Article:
SOUL – Tell It Like It Is

SOUL - Burning Spear

Today’s selection has to be up there as one of my favourite ever funk records. This is a track that took me quite a while to find a copy of – as far as I can tell it was only “released” as a promo and that would probably explain why it took me so long to get my hands on one. I think this is something that may have escaped under the radar of a lot of collectors, which thankfully for me, has meant that it was quite an inexpensive purchase!

SOUL – or as it’s more commonly spelt S.O.U.L. (which stands for Sounds Of Unity & Love) were a funk act who formed in Cleveland back in 1970. The band’s first big break was to come when they won first prize in a battle of a bands contest and scooped £1,000 as well as a record deal with Musicor Records. Their debut single entitled “Down In The Ghetto” was released the following year but it was to be another 2 years before they were able to cut their 1st LP – What It Is. This record featured covers of well-known funk, soul & jazz songs including Get Ready, Express Yourself and the song they became most known for amongst funk aficionados,the highly collectible Burning Spear.

They managed to record another LP before their split in 1975 (Can You Feel It) and it was this album that today’s pick comes from. This LP achieved small success and it saw the band start to write their own compositions with just 1 cover version – Stevie Wonder’s “My Cherie Amour”. After the split some of the band continued working in music, with one of the members writing for Earth, Wind & Fire whilst another was to join The Platters.

Joe Quarterman & Free Soul – I'm Gonna Get You

This might be my last post for a few weeks as I’ll be in NYC next week and probably won’t get the opportunity to provide an update. Don’t worry though – I’ll do my best to squeeze one in if I get the chance.

This week’s pick takes us back to straight out old skool honest to goodness funk. Joe Quarterman is probably best known to you all for his classic funk staple “I’ve Got So Much Trouble In My Mind” as comped on many funk collections as well as being used in various video games.

This selection is somewhat less-known though. I first came across this song many years ago as it was sampled by New York rappers “3rd Bass” on a track called “Oval Office” (from their fantastic 1989 album “The Cactus”). I Got So Much Trouble On My Mind was also sampled on this track.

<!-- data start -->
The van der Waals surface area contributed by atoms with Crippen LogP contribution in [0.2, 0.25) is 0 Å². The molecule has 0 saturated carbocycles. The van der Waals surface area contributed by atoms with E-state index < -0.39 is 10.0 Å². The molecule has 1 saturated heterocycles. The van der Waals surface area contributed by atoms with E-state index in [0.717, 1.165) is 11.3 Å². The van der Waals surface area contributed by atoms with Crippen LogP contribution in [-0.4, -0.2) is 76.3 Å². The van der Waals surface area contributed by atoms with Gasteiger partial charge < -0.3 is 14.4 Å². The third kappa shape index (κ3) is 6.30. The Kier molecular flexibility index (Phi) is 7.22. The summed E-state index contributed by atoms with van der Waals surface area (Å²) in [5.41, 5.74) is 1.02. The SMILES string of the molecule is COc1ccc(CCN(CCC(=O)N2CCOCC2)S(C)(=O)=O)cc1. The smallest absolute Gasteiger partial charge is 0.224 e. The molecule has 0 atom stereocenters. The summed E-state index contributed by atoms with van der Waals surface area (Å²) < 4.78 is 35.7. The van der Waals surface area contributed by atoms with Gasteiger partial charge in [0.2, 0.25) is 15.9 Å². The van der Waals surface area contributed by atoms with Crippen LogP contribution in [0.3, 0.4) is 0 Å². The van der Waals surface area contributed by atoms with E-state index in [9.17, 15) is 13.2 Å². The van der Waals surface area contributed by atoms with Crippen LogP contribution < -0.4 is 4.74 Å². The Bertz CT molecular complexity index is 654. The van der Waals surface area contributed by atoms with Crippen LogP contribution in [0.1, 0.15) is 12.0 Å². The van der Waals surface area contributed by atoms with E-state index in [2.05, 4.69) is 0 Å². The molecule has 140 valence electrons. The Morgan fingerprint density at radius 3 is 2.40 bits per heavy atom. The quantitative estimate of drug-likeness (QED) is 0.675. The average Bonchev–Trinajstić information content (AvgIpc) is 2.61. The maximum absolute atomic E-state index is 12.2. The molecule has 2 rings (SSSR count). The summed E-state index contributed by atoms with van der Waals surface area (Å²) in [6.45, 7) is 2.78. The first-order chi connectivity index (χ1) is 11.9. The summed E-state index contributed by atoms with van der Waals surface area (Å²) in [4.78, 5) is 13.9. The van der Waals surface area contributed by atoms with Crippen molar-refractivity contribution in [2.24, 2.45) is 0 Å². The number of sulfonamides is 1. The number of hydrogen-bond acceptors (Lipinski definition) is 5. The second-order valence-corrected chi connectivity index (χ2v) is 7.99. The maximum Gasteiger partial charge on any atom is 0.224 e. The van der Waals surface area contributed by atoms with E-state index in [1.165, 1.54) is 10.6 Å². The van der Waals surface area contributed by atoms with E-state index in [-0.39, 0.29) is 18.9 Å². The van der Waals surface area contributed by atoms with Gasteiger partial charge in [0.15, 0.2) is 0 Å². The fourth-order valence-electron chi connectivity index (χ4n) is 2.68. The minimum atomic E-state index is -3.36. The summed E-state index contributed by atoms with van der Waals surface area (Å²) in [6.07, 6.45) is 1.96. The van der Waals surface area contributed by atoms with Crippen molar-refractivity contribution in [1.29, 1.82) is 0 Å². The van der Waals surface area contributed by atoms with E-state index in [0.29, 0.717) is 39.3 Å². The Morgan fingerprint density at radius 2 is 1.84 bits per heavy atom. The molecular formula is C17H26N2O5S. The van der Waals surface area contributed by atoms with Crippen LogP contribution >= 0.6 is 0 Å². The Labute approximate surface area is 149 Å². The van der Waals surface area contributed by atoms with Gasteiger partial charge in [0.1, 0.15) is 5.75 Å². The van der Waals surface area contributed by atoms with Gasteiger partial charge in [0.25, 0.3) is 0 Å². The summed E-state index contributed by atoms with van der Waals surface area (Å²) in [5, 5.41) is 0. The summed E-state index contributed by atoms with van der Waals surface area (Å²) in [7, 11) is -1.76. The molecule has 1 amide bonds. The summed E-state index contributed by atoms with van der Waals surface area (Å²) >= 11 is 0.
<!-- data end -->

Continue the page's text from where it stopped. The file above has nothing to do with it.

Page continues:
The Mohawks – Baby Hold On

This week we’re gonna take you on another little trip down Hammond Street. The Mohawks should be well-known to you all by this stage given that they are one of THE most sampled artists ever, largely due to “The Champ” (the flip side of this record incidentally).

The Mohawks were fronted by the legendary British hammond organ player, Alan Hawkshaw. Hawkshaw was responsible for many theme tunes in the UK including The Dave Allen Show, Grange Hill and Countdown (currently featuring the lovely Rachel Riley). As The Mohawks, he recorded a number of singles and albums featuring many session musicians including Keith Mansfield & Brian Bennett (of The Shadows fame)

This particular selection, recorded in ’68, opens with crashing drums before Hawkshaw’s trademark funky hammond sound  kicks in and a “borrowed” horn section from Etta James’ “Tell Mama” as well as proper 60’s go-go dancer sounding backing vocals.

The Chambers Brothers – All Strung Out Over You

Hello there! Apologies for missing out on updating the blog last week  -it’s been a bit of a hectic week or so, though normal service has now been resumed, thankfully!

This week’s choice may sound familiar to some of you – that’s because it was sampled by Fatboy Slim on his massive hit “Weapon Of Choice” (as well as Sly Stone’s “Into My Own Thing” in case you’re interested)

Anyway, back to the song. The Chambers Brothers originally started out (like many of the great black soul acts) as members of a local gospel choir in the early fifties. However, it wasn’t until the mid sixties that they started to gain any sort of recognition. Their sound developed massively over the years to include elements of rock and psychedelia culminating in arguably their most famous song – “Funky” released in ’71.

This selection was released in ’66 but made no impression on the pop or r&b charts at the time and was only a minor local hit. However don’t let that put you off – this is as funky a track as you’re likely to find from anyone in ’66.